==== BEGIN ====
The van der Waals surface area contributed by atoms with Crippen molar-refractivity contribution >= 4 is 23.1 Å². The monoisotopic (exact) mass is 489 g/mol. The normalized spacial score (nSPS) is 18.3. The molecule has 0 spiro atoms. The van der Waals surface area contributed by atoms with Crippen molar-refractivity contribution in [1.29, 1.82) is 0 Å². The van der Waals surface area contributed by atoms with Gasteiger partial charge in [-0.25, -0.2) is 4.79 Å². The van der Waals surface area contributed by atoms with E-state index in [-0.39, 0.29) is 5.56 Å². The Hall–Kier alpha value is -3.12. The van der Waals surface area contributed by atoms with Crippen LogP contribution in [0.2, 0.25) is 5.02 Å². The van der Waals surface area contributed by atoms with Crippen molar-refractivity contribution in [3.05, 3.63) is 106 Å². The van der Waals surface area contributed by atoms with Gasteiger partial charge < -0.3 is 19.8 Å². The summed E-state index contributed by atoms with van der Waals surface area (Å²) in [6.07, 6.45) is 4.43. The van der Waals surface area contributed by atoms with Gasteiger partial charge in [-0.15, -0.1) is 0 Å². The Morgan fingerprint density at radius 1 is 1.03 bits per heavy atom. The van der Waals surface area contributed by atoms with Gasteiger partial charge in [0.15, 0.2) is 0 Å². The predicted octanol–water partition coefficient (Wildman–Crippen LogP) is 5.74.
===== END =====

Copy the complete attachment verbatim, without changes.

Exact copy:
The van der Waals surface area contributed by atoms with Crippen molar-refractivity contribution >= 4 is 23.1 Å². The monoisotopic (exact) mass is 489 g/mol. The normalized spacial score (nSPS) is 18.3. The molecule has 0 spiro atoms. The van der Waals surface area contributed by atoms with Crippen molar-refractivity contribution in [1.29, 1.82) is 0 Å². The van der Waals surface area contributed by atoms with Gasteiger partial charge in [-0.25, -0.2) is 4.79 Å². The van der Waals surface area contributed by atoms with E-state index in [-0.39, 0.29) is 5.56 Å². The Hall–Kier alpha value is -3.12. The van der Waals surface area contributed by atoms with Crippen LogP contribution in [0.2, 0.25) is 5.02 Å². The van der Waals surface area contributed by atoms with Crippen molar-refractivity contribution in [3.05, 3.63) is 106 Å². The van der Waals surface area contributed by atoms with Gasteiger partial charge < -0.3 is 19.8 Å². The summed E-state index contributed by atoms with van der Waals surface area (Å²) in [6.07, 6.45) is 4.43. The van der Waals surface area contributed by atoms with Gasteiger partial charge in [-0.15, -0.1) is 0 Å². The Morgan fingerprint density at radius 1 is 1.03 bits per heavy atom. The van der Waals surface area contributed by atoms with Gasteiger partial charge in [0.15, 0.2) is 0 Å². The predicted octanol–water partition coefficient (Wildman–Crippen LogP) is 5.74.